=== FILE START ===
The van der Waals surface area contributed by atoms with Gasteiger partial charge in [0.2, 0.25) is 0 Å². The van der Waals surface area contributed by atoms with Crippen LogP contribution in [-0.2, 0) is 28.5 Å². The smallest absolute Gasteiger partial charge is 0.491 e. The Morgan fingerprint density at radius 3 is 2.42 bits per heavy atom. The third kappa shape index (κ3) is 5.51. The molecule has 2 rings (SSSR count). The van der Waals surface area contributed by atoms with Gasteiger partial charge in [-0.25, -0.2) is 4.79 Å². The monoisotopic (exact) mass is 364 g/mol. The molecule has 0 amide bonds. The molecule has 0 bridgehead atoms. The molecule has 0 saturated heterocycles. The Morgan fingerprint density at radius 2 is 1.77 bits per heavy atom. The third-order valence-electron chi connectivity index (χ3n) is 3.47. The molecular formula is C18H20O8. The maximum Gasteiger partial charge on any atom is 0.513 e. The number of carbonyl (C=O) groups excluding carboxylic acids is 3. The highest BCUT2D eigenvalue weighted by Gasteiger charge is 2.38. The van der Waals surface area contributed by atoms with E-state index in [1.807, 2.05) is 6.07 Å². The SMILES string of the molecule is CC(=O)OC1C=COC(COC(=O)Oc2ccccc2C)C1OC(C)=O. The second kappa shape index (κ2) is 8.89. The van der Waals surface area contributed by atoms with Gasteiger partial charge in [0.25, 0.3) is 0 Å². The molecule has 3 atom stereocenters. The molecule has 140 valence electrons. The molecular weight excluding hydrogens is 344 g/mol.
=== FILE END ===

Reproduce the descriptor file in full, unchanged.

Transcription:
The van der Waals surface area contributed by atoms with Gasteiger partial charge in [0.2, 0.25) is 0 Å². The van der Waals surface area contributed by atoms with Crippen LogP contribution in [-0.2, 0) is 28.5 Å². The smallest absolute Gasteiger partial charge is 0.491 e. The Morgan fingerprint density at radius 3 is 2.42 bits per heavy atom. The third kappa shape index (κ3) is 5.51. The molecule has 2 rings (SSSR count). The van der Waals surface area contributed by atoms with Gasteiger partial charge in [-0.25, -0.2) is 4.79 Å². The monoisotopic (exact) mass is 364 g/mol. The molecule has 0 amide bonds. The molecule has 0 bridgehead atoms. The molecule has 0 saturated heterocycles. The Morgan fingerprint density at radius 2 is 1.77 bits per heavy atom. The third-order valence-electron chi connectivity index (χ3n) is 3.47. The molecular formula is C18H20O8. The maximum Gasteiger partial charge on any atom is 0.513 e. The number of carbonyl (C=O) groups excluding carboxylic acids is 3. The highest BCUT2D eigenvalue weighted by Gasteiger charge is 2.38. The van der Waals surface area contributed by atoms with E-state index in [1.807, 2.05) is 6.07 Å². The SMILES string of the molecule is CC(=O)OC1C=COC(COC(=O)Oc2ccccc2C)C1OC(C)=O. The second kappa shape index (κ2) is 8.89. The van der Waals surface area contributed by atoms with Gasteiger partial charge in [0.25, 0.3) is 0 Å². The molecule has 3 atom stereocenters. The molecule has 140 valence electrons. The molecular weight excluding hydrogens is 344 g/mol.